Swaminathan: The National Centre for Vector Borne Diseases, Ministry of Health and Family Welfare, and WHO are currently conducting this week and next week a review of the malaria programme. The findings and recommendations will inform the development of the national malaria strategic plan for the period 2023-2027. I do not want to pre-empt what the experts would recommend, but from my perspective efforts at malaria elimination in India will be accelerated by strengthening human resources. The vacant key positions with managerial and technical functions at central, state and district levels, and those responsible for delivery of services at the peripheral level should be filled. Training in malaria elimination should be scaled-up and the necessary enabling environment should be put in place for staff to effectively perform their tasks.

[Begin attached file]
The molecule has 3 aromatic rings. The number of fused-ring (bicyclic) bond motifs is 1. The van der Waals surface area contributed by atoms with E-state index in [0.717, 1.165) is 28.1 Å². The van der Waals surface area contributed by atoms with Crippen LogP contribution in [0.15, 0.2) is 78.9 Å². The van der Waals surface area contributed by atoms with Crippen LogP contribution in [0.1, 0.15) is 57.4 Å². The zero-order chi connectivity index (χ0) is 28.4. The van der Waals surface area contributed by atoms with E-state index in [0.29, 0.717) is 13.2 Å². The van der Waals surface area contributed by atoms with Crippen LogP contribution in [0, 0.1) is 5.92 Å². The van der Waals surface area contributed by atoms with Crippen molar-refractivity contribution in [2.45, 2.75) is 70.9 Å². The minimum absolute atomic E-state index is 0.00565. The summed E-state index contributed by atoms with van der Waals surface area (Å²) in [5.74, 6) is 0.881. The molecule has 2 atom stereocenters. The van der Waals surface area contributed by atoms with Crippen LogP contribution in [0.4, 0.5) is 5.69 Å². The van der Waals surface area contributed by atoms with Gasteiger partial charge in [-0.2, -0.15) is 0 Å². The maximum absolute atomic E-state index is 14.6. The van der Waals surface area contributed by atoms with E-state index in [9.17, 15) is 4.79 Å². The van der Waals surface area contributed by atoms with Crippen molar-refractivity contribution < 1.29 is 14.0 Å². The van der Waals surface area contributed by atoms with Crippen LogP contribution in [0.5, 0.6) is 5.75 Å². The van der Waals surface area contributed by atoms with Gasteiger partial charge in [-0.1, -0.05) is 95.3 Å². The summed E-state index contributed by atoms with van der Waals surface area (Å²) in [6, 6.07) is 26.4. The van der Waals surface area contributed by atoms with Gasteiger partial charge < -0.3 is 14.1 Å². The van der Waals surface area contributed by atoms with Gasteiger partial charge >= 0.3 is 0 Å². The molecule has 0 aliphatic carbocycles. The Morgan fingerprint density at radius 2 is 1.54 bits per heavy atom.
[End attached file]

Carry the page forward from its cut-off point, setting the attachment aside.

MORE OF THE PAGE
B, revamping the surveillance system to make it a core intervention for malaria elimination. The country should harness its strength in telecommunications technology and human resources on the ground (multi-purpose workers and Accredited Social Health Activists, or ASHAs) to have an effective surveillance and response system to eliminate malaria. C, investing in research and development of new tools and approaches to deliver interventions to high risks populations in hard-to-reach areas. This will benefit not only India but also other malaria-endemic countries.
Q. What is your view on the challenges faced on account of migrant workers?
Swaminathan: Migrant workers, including those who migrate from malaria-endemic villages to urban areas, are among the high-risk groups and drivers of malaria transmission. This is one reason why urban malaria is still a problem in India. In some cases, migrant workers from areas without malaria contract the disease in places where they go for work, such as mining and agroforestry sites, where malaria transmission is still high. A good surveillance and response system and innovative ways to deliver interventions for migrant workers are needed.